| Conclusion|| |
Standardization of the histopathological examination of PD specimens influences the reporting of RM status and represents a more accurate assessment of curative and noncurative resection rates. Our study seems to indicate that RM involvement is significantly more frequent than reported commonly and the rates obviously depend on the definitions of microscopic invasion used. The uncinate margin is a frequent site for positive RMs, which has potential therapeutic implications. Owing to morphological changes during formalin fixation, it is of utmost importance to color uncinate RM directly after surgical resection. We strongly believe that the complete and meticulous surgical resection of the uncinate process en bloc with all the peripancreatic tissues between the artery and the pancreatic parenchyma must become the standard surgical approach in pancreatic head resection. Meanwhile, the standardization of histological examination is not only necessary to provide accurate prognostic information, but may represent a significant step forward in the design of future randomized controlled trials and the optimization of adjuvant treatment strategies.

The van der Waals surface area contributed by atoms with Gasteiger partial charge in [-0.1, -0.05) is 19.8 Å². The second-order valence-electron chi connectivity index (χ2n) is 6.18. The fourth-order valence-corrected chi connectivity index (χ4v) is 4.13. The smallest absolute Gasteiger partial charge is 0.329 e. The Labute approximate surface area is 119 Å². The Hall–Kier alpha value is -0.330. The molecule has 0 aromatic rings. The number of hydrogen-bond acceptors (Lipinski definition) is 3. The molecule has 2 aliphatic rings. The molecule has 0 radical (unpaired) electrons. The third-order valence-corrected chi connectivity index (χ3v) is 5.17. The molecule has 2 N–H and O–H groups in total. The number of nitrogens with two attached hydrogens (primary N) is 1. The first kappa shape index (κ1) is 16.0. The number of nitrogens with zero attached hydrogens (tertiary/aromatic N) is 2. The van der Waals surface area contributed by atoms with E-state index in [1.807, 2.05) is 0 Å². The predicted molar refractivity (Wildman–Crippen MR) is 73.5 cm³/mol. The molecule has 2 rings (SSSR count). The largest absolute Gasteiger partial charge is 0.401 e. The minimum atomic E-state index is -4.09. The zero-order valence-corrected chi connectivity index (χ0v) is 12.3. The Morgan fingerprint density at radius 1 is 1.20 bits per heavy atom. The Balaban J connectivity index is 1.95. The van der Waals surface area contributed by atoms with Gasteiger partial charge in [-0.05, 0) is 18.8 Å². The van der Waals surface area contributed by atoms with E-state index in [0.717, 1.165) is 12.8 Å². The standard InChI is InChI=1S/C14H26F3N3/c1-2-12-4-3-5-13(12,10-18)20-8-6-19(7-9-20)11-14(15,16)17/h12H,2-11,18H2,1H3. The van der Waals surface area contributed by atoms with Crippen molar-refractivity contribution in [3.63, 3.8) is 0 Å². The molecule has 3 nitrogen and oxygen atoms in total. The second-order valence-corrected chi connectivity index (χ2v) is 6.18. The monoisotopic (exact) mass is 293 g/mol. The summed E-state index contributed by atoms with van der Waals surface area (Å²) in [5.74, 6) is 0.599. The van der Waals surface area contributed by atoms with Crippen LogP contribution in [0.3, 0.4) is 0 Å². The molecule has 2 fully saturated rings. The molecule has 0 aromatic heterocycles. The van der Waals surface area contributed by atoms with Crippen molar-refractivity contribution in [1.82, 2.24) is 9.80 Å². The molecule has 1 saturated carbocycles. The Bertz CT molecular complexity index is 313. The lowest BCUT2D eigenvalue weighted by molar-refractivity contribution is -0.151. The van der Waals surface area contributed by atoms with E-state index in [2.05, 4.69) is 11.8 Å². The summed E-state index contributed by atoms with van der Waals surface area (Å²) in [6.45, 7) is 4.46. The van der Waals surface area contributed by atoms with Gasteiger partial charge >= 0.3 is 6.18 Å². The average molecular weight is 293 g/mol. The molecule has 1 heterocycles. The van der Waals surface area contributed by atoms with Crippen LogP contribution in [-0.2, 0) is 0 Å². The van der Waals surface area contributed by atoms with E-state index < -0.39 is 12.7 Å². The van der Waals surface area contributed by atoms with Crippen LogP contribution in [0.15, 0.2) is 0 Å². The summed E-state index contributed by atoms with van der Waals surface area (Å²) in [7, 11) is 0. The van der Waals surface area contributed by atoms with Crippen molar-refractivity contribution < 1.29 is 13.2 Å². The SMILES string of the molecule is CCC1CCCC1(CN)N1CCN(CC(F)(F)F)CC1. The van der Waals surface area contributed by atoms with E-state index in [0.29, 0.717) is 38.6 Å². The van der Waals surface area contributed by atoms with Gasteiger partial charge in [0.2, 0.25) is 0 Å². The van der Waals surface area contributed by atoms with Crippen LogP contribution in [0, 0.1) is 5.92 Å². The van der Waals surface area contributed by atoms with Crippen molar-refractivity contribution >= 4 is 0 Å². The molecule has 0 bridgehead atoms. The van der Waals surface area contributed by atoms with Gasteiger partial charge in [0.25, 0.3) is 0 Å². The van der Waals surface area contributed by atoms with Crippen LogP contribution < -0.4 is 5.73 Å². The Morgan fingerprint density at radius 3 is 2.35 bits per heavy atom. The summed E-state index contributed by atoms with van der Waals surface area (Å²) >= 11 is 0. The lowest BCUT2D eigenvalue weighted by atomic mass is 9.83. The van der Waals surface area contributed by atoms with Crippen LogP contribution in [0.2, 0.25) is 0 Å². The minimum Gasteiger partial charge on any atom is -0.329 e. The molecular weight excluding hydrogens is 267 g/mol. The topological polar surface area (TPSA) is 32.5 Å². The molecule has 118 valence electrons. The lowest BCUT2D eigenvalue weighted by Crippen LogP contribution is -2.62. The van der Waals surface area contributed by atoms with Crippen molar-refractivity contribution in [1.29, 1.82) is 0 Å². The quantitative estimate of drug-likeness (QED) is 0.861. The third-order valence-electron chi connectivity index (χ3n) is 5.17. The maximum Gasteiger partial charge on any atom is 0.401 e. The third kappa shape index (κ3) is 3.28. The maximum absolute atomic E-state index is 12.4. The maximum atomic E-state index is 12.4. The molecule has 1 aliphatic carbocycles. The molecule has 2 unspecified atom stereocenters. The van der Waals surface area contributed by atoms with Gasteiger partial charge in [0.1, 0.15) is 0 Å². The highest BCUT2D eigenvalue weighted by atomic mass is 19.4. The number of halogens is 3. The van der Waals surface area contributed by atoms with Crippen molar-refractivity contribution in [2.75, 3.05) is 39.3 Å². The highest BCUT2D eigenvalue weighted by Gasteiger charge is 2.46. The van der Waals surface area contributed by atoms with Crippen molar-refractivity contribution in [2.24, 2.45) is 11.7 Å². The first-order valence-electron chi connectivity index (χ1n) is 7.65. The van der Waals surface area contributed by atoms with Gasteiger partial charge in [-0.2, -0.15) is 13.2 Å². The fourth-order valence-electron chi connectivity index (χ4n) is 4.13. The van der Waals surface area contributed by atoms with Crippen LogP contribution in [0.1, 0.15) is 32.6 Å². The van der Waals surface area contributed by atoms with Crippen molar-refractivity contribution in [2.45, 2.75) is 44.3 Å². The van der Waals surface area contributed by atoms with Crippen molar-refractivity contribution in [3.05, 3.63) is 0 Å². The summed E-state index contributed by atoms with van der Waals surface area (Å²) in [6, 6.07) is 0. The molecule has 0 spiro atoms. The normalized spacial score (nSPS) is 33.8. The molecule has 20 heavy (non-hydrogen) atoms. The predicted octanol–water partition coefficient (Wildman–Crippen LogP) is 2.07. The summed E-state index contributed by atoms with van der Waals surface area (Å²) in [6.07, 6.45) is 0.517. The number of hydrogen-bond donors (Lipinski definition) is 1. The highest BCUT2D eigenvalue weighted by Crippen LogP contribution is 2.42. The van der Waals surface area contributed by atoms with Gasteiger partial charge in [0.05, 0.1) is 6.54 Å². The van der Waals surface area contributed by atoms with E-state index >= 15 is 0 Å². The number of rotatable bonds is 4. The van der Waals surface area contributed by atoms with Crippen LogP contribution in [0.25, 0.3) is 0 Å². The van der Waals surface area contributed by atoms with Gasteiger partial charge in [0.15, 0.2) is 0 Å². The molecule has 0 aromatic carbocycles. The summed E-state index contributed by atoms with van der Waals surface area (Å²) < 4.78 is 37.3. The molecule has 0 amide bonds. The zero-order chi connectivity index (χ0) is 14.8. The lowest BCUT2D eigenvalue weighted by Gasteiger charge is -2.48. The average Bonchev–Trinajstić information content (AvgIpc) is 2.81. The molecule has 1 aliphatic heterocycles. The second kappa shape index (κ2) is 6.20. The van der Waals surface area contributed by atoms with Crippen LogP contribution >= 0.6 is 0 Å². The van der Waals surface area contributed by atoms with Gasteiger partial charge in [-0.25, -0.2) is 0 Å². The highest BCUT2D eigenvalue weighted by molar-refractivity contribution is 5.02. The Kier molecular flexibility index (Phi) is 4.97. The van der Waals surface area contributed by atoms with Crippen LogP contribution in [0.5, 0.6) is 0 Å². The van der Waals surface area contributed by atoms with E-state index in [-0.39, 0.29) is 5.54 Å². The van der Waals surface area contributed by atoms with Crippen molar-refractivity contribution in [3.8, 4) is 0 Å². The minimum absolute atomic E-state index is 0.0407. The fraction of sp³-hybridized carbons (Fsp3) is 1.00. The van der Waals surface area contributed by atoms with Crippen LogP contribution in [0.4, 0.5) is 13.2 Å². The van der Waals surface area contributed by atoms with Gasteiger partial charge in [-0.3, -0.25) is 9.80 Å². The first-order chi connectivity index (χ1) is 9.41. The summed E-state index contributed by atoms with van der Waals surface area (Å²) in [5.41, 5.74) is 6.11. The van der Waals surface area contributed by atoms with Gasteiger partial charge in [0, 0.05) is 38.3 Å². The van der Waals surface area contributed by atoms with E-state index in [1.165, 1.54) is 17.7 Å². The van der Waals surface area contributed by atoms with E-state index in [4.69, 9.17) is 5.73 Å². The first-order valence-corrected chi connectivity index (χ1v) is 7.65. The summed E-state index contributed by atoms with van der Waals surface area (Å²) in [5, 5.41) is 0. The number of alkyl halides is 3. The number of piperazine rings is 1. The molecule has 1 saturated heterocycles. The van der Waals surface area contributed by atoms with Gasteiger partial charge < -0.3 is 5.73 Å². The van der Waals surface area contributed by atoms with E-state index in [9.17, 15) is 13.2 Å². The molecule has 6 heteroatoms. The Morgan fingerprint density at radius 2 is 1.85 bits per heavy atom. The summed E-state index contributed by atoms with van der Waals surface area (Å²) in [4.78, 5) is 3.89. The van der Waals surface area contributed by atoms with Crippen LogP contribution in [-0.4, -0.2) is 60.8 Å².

| Acknowledgements|| |
| References|| |
|1.||Alexakis N, Halloran C, Raraty M, Ghaneh P, Sutton R. Neoptolemos JP Current standards of surgery for pancreatic cancer. Br J Surg. 2004; 91:1410-1427. |
|2.||Benassai G, Mastrorilli M, Quarto G, Cappiello A, Giani U, Forestieri P, et al. Factors influencing survival after resection for ductal adenocarcinoma of the head of the pancreas. J Surg Oncol. 2000; 73:212-218. |
|3.||Han SS, Jang JY, Kim SW, Kim WH, Lee KU, Park YH. Analysis of long-term survivors after surgical resection for pancreatic cancer. Pancreas. 2006; 32:271-275. |
|4.||Moon HJ, An JY, Heo JS, Choi SH, Joh JW, Kim YI. Predicting survival after surgical resection for pancreatic ductal adenocarcinoma. Pancreas. 2006; 32:37-43. |
|5.||Raut CP, Tseng JF, Sun CC, Wang H, Wolff RA, Crane CH, et al. Impact of resection status on pattern of failure and survival after pancreaticoduodenectomy for pancreatic adenocarcinoma. Ann Surg. 2007; 246:52-60. |
|6.||Winter JM, Cameron JL, Campbell KA, Arnold MA, Chang DC, Coleman J, et al. 1423 pancreaticoduodenectomies for pancreatic cancer: a single-institution experience. J Gastrointest Surg 2006; 10:1199-1210; discussion 1210-1211. |
|7.||Neoptolemos JP, Stocken DD, Dunn JA, Almond J, Beger HG, Pederzoli P, et al. Influence of resection margins on survival for patients with pancreatic cancer treated by adjuvant chemoradiation and/or chemotherapy in the ESPAC-1 randomized controlled trial. Ann Surg. 2001; 234:758-768. |